A Facebook és activa la pàgina White Wednesday que divulga la lluita de les dones iranianes que desafien, al preu de la seva llibertat, la imposició de dur el vel islàmic i que posen de manifest cada dia la veritable naturalesa del règim teocràtic islamista que oprimeix el país des de fa quaranta anys. El moviment va néixer l’any 2014 tal com explica aqueixa article la periodista iraniana Yassmin Manauchehri en un article del 8 de març del 2018 a la revista Vogue:
What are White Wednesdays?
White Wednesdays were started by Brooklyn-based Iranian journalist Masih Alinejad, who began the My Stealthy Freedom Facebook campaign in 2014. Women from all over Iran would send pictures of themselves with their hair freely showing in public to be shared on social media. The campaign’s message? Iranian women have the right to choose whether they want to wear the hijab. In 2017, after the reelection of President Hassan Rouhani, Alinejad announced the White Wednesdays movement, inviting Iranian women — and even men — to wear something white on Wednesdays to protest compulsory hijab laws in Iran. This campaign is thought to have been an inspiration for Movahed’s move to completely remove her head scarf in December.
Alinejad takes no credit for what Iranian women are currently doing in Iran and says she’s simply supplying them with a platform to express themselves. In February, she told The New York Times, “We are fighting for our dignity. If you can’t choose what to put on your head, they won’t let you be in charge of what’s in your head, either.”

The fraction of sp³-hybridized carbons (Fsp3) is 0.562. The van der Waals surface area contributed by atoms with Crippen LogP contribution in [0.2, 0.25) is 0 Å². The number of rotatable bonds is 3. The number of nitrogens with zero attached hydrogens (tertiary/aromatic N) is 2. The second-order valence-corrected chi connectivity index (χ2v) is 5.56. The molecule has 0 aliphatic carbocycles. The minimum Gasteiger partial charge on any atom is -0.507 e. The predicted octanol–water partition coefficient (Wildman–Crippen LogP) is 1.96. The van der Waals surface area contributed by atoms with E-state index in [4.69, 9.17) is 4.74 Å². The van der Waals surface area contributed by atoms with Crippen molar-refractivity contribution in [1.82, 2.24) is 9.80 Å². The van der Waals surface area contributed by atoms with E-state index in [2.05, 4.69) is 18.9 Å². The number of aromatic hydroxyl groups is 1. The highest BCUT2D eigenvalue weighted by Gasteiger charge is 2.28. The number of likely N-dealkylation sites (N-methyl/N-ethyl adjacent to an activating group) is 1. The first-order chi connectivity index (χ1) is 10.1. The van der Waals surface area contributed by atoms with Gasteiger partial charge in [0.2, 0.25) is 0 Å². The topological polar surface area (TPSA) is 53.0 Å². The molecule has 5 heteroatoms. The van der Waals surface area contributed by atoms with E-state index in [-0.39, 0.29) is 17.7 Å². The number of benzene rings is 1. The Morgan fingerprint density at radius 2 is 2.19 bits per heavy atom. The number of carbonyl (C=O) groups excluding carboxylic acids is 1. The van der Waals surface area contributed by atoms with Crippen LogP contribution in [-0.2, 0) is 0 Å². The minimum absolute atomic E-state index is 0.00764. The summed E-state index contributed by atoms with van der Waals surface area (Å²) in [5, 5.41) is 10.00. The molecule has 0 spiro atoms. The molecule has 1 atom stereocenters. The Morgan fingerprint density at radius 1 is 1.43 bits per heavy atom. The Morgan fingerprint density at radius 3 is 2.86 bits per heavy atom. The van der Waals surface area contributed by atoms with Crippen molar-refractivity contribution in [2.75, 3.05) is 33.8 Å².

The movement follows the history of the hijab in Iran.
In Iran, the history of the hijab has been fraught. In an effort to modernize Iran through westernization, ruler Reza Shah Pahlavi banned the hijab in 1936. In 1979, the leader of the Islamic Republic, Ayatollah Ruhollah Khomeini, made the hijab compulsory. Girls were then — and still are — expected to wear the hijab above the age of puberty, as women were subject to laws that mandated what type of clothing was permissible.
In 1979, on International Women’s Day, March 8, more than 100,000 women flooded the streets of the capital to protest the compulsory hijab laws, but ultimately, the new Islamic Republic made it illegal for women to leave the house without the hijab.
How do today’s Iranian women feel about the compulsory hijab?
Many Iranian women are continuing the tradition of those who came before them, protesting for the freedom to choose how to dress, whether it is with or without the hijab. Social media and the powerful images and messages shared within seconds on Twitter, Facebook, and Instagram are helping to fuel the movement. My Stealthy Freedom’s Alinejad told France 24 that women have been pushing back against compulsory hijab laws for four decades. “Now, social media [is] giving them a platform, giving them the power to be loud, to find each other, to realize that they are not alone. So that is actually helping them to be more powerful,” she said.